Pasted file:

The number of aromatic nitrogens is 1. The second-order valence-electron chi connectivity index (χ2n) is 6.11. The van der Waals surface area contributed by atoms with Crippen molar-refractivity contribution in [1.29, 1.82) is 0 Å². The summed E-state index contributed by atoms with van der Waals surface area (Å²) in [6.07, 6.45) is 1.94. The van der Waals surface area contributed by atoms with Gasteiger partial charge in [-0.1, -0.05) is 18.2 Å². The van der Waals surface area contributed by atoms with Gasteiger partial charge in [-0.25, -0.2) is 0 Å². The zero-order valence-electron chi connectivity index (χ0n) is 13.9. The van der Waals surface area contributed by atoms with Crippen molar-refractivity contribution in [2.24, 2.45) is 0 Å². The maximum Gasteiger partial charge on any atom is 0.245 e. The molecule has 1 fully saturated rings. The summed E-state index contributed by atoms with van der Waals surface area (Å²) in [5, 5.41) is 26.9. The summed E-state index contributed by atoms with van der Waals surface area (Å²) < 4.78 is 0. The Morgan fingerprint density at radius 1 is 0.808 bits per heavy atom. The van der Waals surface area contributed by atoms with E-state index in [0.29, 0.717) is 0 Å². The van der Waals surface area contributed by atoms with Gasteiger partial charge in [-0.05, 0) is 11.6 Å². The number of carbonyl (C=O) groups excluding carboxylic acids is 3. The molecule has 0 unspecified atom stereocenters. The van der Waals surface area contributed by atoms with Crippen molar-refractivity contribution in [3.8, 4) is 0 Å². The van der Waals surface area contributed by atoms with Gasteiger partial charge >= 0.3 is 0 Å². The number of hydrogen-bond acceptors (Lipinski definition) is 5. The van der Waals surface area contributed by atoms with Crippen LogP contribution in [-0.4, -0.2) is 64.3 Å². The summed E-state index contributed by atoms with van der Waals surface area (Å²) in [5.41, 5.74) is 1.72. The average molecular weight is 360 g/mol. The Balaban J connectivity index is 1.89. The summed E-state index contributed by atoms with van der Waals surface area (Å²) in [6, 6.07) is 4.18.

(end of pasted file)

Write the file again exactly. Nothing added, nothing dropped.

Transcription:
The number of aromatic nitrogens is 1. The second-order valence-electron chi connectivity index (χ2n) is 6.11. The van der Waals surface area contributed by atoms with Crippen molar-refractivity contribution in [1.29, 1.82) is 0 Å². The summed E-state index contributed by atoms with van der Waals surface area (Å²) in [6.07, 6.45) is 1.94. The van der Waals surface area contributed by atoms with Gasteiger partial charge in [-0.1, -0.05) is 18.2 Å². The van der Waals surface area contributed by atoms with Gasteiger partial charge in [-0.25, -0.2) is 0 Å². The zero-order valence-electron chi connectivity index (χ0n) is 13.9. The van der Waals surface area contributed by atoms with Crippen molar-refractivity contribution in [2.24, 2.45) is 0 Å². The maximum Gasteiger partial charge on any atom is 0.245 e. The molecule has 1 fully saturated rings. The summed E-state index contributed by atoms with van der Waals surface area (Å²) in [5, 5.41) is 26.9. The summed E-state index contributed by atoms with van der Waals surface area (Å²) < 4.78 is 0. The Morgan fingerprint density at radius 1 is 0.808 bits per heavy atom. The van der Waals surface area contributed by atoms with E-state index in [0.29, 0.717) is 0 Å². The van der Waals surface area contributed by atoms with Gasteiger partial charge in [-0.05, 0) is 11.6 Å². The number of carbonyl (C=O) groups excluding carboxylic acids is 3. The molecule has 0 unspecified atom stereocenters. The van der Waals surface area contributed by atoms with Crippen molar-refractivity contribution in [3.8, 4) is 0 Å². The van der Waals surface area contributed by atoms with Gasteiger partial charge >= 0.3 is 0 Å². The number of hydrogen-bond acceptors (Lipinski definition) is 5. The van der Waals surface area contributed by atoms with Crippen LogP contribution in [-0.4, -0.2) is 64.3 Å². The summed E-state index contributed by atoms with van der Waals surface area (Å²) in [5.41, 5.74) is 1.72. The average molecular weight is 360 g/mol. The Balaban J connectivity index is 1.89. The summed E-state index contributed by atoms with van der Waals surface area (Å²) in [6, 6.07) is 4.18.